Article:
Thu, Jul 01, 2004
Cassini Probe To Make Critical Burn For Orbit Around
Seven years after its launch from Cape Canaveral, the
Cassini-Huygens probe is set to thread the needle -- fire its
rocket for 96 minutes in hopes of sliding into orbit between two of
"Everything appears to be right on track," said Robert Mitchell,
Cassini program manager, in an interview with CNN. "This is not a
slam dunk by any means...(But) confidence in the spacecraft is
If all goes according to plan, Cassini will spend the next four
years exploring the ringed planet and its 31 known moons. In
December, the probe will deploy a lander aimed for Titan, thought
to be rich in energy-producing gases.
"It's going to be the star of the show for the next four years,"
As interesting (and potentially profitable) as Titan might be,
scientists are fascinated by the ammonia-rich atmosphere of Saturn
itself. They're captivated by its lightning storms and its magnetic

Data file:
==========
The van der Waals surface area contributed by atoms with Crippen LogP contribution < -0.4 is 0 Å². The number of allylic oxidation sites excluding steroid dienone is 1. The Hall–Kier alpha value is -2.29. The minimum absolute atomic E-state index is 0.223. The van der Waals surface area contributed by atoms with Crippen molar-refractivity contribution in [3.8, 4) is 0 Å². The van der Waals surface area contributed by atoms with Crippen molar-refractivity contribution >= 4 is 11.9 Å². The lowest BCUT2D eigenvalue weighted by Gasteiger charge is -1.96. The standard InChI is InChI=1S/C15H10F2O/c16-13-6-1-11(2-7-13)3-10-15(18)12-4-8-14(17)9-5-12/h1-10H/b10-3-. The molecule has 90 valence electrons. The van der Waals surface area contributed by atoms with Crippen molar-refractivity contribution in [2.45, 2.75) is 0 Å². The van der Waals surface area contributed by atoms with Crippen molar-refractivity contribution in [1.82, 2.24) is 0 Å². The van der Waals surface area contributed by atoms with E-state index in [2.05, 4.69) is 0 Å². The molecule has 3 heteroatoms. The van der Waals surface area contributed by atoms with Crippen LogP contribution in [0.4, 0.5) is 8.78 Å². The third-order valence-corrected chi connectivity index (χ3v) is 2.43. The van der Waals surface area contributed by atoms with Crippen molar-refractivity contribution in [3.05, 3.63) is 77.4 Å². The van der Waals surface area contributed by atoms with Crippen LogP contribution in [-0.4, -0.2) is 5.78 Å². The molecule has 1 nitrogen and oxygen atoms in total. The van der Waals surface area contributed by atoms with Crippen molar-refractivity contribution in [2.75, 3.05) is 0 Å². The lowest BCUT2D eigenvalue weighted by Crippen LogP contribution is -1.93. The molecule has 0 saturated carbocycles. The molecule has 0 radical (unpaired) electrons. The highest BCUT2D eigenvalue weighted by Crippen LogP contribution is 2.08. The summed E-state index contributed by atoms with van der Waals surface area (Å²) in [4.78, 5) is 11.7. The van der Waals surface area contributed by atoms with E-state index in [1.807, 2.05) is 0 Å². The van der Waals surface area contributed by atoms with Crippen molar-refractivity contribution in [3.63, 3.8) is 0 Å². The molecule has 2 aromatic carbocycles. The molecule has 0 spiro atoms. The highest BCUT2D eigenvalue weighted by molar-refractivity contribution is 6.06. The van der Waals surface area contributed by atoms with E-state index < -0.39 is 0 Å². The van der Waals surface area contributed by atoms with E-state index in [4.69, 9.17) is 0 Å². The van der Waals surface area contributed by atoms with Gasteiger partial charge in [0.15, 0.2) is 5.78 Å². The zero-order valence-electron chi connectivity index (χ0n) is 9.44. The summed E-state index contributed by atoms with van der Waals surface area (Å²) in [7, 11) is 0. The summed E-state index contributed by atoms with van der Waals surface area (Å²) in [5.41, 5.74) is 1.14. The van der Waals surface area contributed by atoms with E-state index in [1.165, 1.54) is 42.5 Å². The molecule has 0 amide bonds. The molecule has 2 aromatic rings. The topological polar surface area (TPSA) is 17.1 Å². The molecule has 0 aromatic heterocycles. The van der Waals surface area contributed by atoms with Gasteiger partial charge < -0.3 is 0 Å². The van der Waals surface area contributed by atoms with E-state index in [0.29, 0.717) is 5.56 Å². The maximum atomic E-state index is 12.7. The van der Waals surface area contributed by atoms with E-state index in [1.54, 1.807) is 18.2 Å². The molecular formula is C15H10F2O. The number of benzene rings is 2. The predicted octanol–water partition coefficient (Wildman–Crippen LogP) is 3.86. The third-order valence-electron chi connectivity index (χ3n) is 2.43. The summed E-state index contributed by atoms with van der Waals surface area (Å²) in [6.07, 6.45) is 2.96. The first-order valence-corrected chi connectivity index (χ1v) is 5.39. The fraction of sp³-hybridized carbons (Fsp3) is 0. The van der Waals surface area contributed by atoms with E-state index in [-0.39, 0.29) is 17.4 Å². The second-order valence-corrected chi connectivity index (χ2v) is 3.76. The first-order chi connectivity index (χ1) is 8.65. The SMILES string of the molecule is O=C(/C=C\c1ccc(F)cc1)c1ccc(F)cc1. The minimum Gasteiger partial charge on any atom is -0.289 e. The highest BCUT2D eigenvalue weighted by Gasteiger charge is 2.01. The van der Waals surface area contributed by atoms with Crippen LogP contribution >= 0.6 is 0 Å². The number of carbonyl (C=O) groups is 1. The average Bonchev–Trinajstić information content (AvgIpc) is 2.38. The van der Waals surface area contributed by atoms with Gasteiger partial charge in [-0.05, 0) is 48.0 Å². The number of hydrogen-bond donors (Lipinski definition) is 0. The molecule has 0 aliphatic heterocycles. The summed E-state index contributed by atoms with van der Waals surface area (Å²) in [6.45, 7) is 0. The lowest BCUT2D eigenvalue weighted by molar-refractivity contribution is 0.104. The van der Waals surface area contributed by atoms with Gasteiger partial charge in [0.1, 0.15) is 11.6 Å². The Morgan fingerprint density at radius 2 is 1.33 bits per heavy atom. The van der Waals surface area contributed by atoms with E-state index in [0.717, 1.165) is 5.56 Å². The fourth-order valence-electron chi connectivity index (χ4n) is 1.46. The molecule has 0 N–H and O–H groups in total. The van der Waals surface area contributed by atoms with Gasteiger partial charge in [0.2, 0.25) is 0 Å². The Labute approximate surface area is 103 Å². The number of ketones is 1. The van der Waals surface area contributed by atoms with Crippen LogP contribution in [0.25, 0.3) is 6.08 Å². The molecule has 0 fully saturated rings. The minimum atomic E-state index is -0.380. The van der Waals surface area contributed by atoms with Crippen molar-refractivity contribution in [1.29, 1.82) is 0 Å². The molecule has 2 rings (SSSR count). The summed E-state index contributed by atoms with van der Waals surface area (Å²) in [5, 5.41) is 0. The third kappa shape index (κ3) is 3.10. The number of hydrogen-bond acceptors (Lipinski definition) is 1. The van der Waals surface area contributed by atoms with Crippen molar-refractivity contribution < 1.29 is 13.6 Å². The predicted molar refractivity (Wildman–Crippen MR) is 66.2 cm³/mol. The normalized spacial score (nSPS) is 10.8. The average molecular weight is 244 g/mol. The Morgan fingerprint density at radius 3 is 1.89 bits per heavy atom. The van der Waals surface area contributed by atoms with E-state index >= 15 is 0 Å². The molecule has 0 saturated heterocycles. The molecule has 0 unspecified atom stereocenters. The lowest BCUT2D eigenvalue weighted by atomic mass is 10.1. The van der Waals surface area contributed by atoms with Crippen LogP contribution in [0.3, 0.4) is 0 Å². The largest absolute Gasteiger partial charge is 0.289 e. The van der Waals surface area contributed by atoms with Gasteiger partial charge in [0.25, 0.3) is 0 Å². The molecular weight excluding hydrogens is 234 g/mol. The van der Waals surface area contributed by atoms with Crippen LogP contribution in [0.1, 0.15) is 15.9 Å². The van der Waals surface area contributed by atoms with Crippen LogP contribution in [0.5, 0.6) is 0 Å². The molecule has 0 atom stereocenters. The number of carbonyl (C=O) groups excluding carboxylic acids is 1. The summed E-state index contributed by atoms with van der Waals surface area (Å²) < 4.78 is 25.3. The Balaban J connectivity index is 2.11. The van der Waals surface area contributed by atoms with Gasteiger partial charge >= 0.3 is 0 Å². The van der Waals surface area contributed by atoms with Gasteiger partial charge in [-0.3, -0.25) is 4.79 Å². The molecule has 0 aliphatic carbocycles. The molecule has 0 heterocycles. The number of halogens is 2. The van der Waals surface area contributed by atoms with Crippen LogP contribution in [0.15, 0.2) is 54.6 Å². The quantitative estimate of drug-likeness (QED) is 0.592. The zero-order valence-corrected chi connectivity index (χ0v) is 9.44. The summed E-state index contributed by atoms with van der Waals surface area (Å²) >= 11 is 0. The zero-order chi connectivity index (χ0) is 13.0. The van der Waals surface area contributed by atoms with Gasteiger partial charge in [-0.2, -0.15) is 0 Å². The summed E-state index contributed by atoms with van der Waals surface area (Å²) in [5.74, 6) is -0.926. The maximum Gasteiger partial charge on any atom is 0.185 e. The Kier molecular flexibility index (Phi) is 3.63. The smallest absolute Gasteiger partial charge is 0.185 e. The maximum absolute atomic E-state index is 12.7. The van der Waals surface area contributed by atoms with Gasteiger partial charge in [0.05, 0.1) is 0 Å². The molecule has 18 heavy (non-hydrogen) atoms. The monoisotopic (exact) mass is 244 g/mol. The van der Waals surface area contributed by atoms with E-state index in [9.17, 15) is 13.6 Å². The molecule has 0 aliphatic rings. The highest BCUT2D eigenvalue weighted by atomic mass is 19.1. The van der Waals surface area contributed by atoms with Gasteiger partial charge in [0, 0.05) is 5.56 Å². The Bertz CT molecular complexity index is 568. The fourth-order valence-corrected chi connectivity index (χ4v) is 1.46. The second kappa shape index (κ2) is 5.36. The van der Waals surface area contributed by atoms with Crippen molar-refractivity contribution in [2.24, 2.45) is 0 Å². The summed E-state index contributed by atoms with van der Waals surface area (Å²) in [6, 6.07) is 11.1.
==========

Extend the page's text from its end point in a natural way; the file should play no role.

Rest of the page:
Mission scientists were reportedly "holding their breath" for
word that the intra-ring maneuver had been successful. Although
images from the Hubble Space Telescope indicated that the path
chosen for Cassini would be relatively free of dust and ice, there
are concerns about what Hubble might not have seen.
Saturn is approximately 83 light minutes away right now, making
the timing of the command and the resulting burn even more
critical. But Cassini team members say they're relatively
"The spacecraft has performed flawlessly to date and once we see
the signal come back everything will be all right," said spacecraft
engineer Julie Webster. "I have full faith in this spacecraft.
We've performed 17 burns and the burns have all gone
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